A Mind-reading exoskeleton lets a completely paralyzed man walk



This is a great example of how technology can be used for the good of mankind

Faisal Khan

With so much debate around the ethical use of technology, news like this certainly provides hope for the future. I personally believe technology will provide the biggest breakthroughs in the Healthcare industry and this is just another example of that happening. A 30-year-old Frenchman named Thibault, who was paralyzed from the shoulders down was able to walk in the controlled environment of a lab in an exoskeleton suit. For someone who hasn’t been able to walk for the four two years due to a spinal injury, imagine the emotions he must have gone through when he took that first small step.

Earlier, I had written about a couple of other mind-reading devices already in the making. The first one is an invasive device by Neuralink where designed fine threads will be implanted the human to read the activity of neurons and thus enable the person to communicate with machines. While the second one is a non-invasive wearable device by Facebook that would let people type by simply imagining themselves talking.

Both these devices can be used for real-life applications in the future, however, a lot of people remain skeptical since they are being developed by for-profit companies whose eventual motive is making money. But the innovation we are talking about today is a 65kg of sophisticated robotics suit that was developed by Clinatec and the University of Grenoble.


The trial that started in 2017 when Thibault started using the brain implants to control virtual characters in a computer simulation before moving on to walking in the actual suit. The whole process took many months of training before he could actually use the brain-controlled device finally.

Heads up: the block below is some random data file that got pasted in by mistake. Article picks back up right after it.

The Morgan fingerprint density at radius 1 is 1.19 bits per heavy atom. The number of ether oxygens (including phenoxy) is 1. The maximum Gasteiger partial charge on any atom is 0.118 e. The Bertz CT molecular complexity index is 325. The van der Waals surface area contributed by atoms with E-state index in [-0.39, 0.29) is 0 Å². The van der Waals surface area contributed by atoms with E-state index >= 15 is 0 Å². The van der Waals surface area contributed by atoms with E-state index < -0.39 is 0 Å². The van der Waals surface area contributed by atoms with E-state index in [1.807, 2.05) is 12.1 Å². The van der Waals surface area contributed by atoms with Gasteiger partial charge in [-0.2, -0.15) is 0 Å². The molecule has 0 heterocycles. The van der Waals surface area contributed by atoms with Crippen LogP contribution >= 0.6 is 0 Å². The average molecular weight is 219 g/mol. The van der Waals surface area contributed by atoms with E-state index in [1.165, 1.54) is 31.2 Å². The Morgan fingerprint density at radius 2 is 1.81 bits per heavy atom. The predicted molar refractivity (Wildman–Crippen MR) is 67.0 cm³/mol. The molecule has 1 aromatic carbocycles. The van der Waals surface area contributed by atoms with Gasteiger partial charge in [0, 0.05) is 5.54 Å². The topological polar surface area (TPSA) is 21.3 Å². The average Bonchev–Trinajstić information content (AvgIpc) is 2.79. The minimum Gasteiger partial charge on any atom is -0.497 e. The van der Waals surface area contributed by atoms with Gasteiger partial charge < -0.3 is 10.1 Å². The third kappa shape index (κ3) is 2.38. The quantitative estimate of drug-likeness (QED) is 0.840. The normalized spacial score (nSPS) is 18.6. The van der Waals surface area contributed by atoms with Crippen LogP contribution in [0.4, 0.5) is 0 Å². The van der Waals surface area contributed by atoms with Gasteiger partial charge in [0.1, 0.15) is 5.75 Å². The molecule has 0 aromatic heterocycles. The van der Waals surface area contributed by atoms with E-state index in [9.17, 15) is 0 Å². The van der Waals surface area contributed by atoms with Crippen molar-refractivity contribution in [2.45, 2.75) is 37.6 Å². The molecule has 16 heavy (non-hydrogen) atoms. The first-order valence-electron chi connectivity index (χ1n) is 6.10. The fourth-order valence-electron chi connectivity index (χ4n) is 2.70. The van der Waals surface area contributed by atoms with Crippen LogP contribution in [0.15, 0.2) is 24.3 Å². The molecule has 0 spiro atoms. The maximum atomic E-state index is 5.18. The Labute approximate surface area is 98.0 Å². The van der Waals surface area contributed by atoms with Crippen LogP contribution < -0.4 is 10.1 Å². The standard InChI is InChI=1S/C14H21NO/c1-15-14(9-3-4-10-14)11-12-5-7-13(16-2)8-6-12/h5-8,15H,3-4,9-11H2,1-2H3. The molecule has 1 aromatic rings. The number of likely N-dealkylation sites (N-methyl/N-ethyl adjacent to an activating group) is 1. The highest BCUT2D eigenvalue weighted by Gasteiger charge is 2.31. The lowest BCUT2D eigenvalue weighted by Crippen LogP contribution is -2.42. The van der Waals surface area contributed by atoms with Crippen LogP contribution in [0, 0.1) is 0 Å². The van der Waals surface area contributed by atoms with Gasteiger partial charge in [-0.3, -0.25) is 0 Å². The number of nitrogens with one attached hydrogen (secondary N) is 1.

It all started off with Thibault having surgery to place two implants containing 64 electrodes on parts of the brain that controlled the movement. These electrodes used advanced computer software to read the brain waves and convert them into machine instructions used to control the exoskeleton. The final step involved strapping him into the robotic suit, which enabled him to use all four of his limbs.

“We have solved the problem and shown the principle is correct. This is proof we can extend the mobility of patients in an exoskeleton. This is in [the] direction of giving a better quality of life.” ~ Prof Alim-Louis Benabid, President of the Clinatec executive board

All he had to do was to think “walk” — which set off a chain of movements enabling him to walk & also used his arms in three-dimensional space. Of course, the technology used here is by no means perfect. It comes with its own set of limitations.

  • The exoskeleton can only be used indoors right now since the suit needs to be strapped to a ceiling-harness to minimize the risk of falling.
  • To have proper control over the system, there is also a time limitation of 350 milliseconds from the thought to the movement.
  • Currently only using 32 of the 64 implanted electrodes, due to limited processing capacity, there is room for improving the reading of the brain activity with more powerful computers & advanced AI algorithms.

Despite all the shortcomings, this is a revolutionary first step in the direction of futuristic Healthcare applications. The researchers intend to add finger control later to allow Thibault to pick up & move objects.

On the other side of the spectrum, scientists are also using exoskeletons to enhance human abilities — something called transhumanism. An example of this is the Pentagon using the skeletons to create ‘super-soldiers.’ I guess as long as the technology is out there, there would always be this danger of it being used for sinister purposes.

Should it stop us from using technology for the collective good? I don’t believe so.

The detailed study was published in The Lancet Neurology journal.

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